Supported by robust demand from occupiers, the flexible workspace sector witnessed tremendous growth in Singapore, according to Colliers’ latest research report which examines the growth and outlook of the flexible workspace sector in Singapore.
Accounting for the bulk of the net office absorption in 2017-2018, flexible workspace in Singapore tripled since 2015 to become one of the top six occupier sectors, accounting for 5% of CBD Grade A space. It now accounts for 3.7 million sq ft of net lettable area (NLA) of commercial space island-wide – more than trebled from the 1.2 million sq ft in 2015, according to Colliers Research.
Colliers forecasts the sector to grow 24% and 15% by net lettable area occupied in 2019 and 2020 respectively on continued pace of adoption, partially limited by the tighter availability of space.
“Singapore is considered one of the most mature markets in Asia for flexible workspace. In the last three years, the sector has seen stellar growth, at a compound annual growth rate (CAGR) of 36% by NLA. We believe it will continue to advance and expand, given the still-low penetration rate of 5%. That said, given the tight vacancy in the CBD, we would expect flexible workspace operators to increasingly look at alternative locations outside the city,” said Tricia Song, Head of Research for Singapore at Colliers International.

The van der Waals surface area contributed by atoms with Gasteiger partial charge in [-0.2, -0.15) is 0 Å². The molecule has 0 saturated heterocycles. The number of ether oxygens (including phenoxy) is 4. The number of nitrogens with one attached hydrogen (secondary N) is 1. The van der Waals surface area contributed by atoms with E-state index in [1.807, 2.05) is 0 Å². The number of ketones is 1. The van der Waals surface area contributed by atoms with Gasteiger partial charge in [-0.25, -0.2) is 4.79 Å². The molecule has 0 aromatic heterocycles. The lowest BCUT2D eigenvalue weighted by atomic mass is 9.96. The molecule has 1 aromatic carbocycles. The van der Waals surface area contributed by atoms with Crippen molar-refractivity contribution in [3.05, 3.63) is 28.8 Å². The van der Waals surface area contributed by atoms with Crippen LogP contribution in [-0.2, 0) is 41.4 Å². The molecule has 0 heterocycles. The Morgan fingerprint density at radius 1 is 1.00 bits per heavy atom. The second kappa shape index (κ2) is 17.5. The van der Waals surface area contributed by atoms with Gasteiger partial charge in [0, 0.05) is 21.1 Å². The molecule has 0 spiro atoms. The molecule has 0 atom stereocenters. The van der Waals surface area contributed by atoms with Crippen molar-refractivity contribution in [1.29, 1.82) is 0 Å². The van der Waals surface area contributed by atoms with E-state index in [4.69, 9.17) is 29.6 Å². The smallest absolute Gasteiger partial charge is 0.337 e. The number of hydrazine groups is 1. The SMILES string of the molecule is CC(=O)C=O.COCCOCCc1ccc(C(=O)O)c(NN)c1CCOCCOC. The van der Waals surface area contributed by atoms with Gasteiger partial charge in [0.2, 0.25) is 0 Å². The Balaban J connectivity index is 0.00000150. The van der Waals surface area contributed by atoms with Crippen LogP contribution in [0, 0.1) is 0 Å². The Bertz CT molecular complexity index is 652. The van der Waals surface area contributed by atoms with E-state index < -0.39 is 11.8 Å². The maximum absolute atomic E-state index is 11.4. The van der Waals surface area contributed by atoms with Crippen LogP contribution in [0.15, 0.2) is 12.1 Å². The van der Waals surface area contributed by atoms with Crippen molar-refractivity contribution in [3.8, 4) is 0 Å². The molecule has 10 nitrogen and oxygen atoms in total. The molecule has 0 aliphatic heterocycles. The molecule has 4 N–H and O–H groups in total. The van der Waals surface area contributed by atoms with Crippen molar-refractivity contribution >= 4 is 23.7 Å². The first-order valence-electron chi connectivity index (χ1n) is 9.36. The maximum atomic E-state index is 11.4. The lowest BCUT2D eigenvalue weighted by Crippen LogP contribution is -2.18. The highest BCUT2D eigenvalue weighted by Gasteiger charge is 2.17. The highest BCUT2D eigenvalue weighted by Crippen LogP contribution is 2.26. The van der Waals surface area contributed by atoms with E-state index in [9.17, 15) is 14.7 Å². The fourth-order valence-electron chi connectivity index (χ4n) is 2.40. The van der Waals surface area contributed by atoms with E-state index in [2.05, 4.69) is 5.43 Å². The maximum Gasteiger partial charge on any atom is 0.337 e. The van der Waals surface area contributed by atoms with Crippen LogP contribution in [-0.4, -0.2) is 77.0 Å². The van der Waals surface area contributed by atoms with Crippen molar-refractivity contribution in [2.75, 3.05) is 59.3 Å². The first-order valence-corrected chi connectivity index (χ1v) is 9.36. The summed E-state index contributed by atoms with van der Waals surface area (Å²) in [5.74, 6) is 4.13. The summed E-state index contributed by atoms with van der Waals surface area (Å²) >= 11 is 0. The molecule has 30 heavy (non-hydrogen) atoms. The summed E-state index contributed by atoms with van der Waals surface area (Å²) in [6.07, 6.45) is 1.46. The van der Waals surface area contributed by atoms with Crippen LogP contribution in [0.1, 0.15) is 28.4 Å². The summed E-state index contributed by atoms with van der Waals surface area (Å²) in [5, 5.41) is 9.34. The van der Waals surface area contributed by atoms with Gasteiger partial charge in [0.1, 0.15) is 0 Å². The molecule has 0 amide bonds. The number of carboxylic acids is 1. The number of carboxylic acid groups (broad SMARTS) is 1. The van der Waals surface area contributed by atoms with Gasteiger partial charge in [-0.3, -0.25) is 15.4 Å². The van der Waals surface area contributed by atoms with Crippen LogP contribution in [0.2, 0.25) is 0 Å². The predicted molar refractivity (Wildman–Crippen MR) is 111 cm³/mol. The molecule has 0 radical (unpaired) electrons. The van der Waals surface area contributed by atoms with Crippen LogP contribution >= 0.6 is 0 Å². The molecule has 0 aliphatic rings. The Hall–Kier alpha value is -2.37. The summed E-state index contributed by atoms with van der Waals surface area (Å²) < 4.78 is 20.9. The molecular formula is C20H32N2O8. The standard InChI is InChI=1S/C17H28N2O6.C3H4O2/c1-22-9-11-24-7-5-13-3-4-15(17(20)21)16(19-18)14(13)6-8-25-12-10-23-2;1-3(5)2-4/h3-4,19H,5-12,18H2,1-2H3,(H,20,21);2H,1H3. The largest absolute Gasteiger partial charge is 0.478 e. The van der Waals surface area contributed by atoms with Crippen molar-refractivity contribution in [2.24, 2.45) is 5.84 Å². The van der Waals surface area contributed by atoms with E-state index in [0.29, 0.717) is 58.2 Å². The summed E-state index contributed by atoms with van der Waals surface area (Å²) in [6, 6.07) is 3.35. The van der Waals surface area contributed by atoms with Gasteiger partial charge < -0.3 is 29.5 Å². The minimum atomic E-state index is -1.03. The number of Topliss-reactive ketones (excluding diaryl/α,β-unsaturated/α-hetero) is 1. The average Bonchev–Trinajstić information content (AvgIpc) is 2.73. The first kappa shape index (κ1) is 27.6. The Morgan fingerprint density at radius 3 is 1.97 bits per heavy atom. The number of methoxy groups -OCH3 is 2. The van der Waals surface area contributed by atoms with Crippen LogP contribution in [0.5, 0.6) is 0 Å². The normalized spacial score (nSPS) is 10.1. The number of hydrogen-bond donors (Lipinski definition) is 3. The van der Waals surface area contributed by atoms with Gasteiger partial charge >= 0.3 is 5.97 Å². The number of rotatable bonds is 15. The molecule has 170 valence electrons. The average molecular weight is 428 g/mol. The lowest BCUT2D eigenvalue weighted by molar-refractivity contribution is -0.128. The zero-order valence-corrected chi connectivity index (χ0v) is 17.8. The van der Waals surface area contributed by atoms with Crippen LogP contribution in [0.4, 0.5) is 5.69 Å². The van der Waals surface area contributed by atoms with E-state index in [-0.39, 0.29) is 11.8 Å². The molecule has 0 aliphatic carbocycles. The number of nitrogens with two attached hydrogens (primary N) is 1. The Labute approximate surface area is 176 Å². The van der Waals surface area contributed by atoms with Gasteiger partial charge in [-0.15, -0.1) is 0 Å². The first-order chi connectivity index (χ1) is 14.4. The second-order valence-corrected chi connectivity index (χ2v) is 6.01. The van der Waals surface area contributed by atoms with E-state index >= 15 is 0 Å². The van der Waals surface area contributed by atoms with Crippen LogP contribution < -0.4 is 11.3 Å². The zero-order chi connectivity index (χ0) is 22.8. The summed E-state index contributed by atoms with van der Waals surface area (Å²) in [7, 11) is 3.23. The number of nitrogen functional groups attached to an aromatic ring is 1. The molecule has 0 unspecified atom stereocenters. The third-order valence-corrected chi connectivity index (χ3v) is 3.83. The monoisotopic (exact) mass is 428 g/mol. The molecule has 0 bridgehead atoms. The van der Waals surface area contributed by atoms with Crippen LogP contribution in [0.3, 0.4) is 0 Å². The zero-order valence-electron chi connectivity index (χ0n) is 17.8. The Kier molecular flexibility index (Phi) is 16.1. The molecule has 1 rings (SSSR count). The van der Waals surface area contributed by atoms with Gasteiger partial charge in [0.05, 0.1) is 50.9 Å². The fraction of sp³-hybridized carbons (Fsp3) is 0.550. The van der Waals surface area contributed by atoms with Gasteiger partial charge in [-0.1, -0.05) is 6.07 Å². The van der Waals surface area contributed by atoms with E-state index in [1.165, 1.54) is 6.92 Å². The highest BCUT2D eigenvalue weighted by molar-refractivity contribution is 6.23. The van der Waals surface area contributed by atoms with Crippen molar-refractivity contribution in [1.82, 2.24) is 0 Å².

Data tracked by Colliers Research showed that 83% of the flexible workspace stock is located in the central business district (CBD), with 12% in the city fringe and 5% in suburban areas. Within the CBD, flexible workspace is most concentrated in the Raffles Place/New Downtown micro-market (52%) – boosted by the lease of 200,000 sq ft of space at 21 Collyer Quay (HSBC Building) by WeWork.
The top seven flexible workspace operators now hold 65% of the market share, with the top three – WeWork, IWG, and JustGroup – holding 51% of the enlarged pie. This reflects consolidation in the industry, as the bigger operators have been scaling up their portfolios aggressively, while some of the smaller operators with no economies of scale were either acquired or squeezed out. Based on Colliers’ research, most of the closures came from small-sized, single-space operators, with an average floor space of 7,500 sq ft.
The sector is set to see more growth and Colliers Research has identified three key trends that would shape the flexible workspace sector in Singapore: continued consolidation; expansion into retail/hotel space; and increased collaboration between landlords and operators.